Stakes: Not just for vampires

I don’t know if I’ve mentioned, but I’m in the middle of this epic sewing project I committed to have finished by…next week. And of course I had months to do it and procrastinated, as is my wont. The upside is that the marathon sewing gives me time to indulge in video marathons to keep me company. The last few days I’ve been rewatching My-Hime.

Basically, Mai and her little brother, who seem to be on their own in the world (as is often case in such fictions), are given scholarships to attend a private boarding school, Fuka Academy. But even on the boat that will take them there, strange things start happening, and continue to happen once they arrive at the school. Mai soon discovers that it’s her destiny to fight as a Hime–some warrior princess deal. She has to accept her “child,” a superpowered living robot sort of thing, and agree to fight against the orphans–which are evil superpowered living robot things–threatening the school. The school and town seem to be somehow connected some evil dark immortal forces of stars (well, one particular star), there’s a sinister corporation and a secret sinister government organization stirring up trouble, as well as eleven other Hime–not all of whom are nice and want to use their powers for good.

So, there’s plenty going on, and I’m the first to admit that it’s not all easy to follow, especially when you’re casually viewing while doing other things. And one of the complaints I see most frequently leveled at My-Hime is an imbalance between the first and second halves of the series. It’s not unfounded.  The first half is very light and humorous, compared to the second, when things start to really take off and get much darker. Me, I figure it’s a payoff for sitting through all the gratuitous boob humor and panty shots.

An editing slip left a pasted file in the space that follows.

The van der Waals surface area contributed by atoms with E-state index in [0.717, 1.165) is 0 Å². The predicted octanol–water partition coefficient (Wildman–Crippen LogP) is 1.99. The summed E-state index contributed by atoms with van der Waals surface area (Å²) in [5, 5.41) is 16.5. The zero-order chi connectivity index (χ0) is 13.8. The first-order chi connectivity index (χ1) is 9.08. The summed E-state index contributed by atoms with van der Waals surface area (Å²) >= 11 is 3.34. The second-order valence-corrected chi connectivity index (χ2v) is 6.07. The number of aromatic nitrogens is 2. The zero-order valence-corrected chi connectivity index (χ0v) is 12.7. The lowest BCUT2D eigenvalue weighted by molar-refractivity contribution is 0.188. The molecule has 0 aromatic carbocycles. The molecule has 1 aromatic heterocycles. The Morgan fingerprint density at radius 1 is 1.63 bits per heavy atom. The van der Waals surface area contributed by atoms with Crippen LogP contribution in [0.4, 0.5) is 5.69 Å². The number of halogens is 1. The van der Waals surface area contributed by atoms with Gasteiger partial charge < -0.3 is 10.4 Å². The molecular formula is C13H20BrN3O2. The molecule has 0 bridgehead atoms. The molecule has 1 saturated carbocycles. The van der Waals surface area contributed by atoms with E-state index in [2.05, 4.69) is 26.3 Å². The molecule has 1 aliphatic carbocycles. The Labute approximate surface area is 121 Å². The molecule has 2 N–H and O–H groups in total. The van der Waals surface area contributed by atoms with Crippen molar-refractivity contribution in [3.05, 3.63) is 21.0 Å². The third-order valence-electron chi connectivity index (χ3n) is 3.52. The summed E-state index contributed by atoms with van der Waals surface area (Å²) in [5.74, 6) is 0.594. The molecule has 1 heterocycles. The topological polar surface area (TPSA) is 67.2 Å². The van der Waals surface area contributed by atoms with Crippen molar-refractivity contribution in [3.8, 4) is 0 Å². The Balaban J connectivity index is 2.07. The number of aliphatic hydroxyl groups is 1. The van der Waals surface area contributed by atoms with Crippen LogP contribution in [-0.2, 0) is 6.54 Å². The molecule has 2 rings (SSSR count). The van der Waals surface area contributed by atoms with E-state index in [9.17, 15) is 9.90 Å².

What the series does rather spectacularly is stakes.

See, all the Hime end up agreeing to fight, for one reason or another. Often it’s because they’re put in a position where they have to accept the power of the child in order to protect someone. It’s explained to them by the nasty little demon boy who’s in charge of machinations and explaining things to them and to us, that in accepting that power and agreeing to fight the orphans, there’s a risk. If your child is defeated, you will lose the thing most precious to you. And Mai, with her school girl lack of maturity, says yeah yeah, if I’m defeated I lose my life. I get it. Let’s get on with it.

Understanding love and what it means is a big theme for the show. Mai tends to be pragmatic and not given to melodrama, or maybe she would have realized that her brother’s life is more precious to her than her own. That’s certainly evident to anyone watching.

So that’s what makes the series pretty awesome. Fight or risk having these creatures kill you and the people you care about. Fight and risk losing the person you care about most if you fail. And then have lots of characters and things going on and get to start guessing which ones are Hime and who it is they care about most.

There are times in the series when Mai tries to refuse to fight, believing that, as long as she stays out of it, her brother will be safe. It never occurs to her that he might become the beloved of another Hime.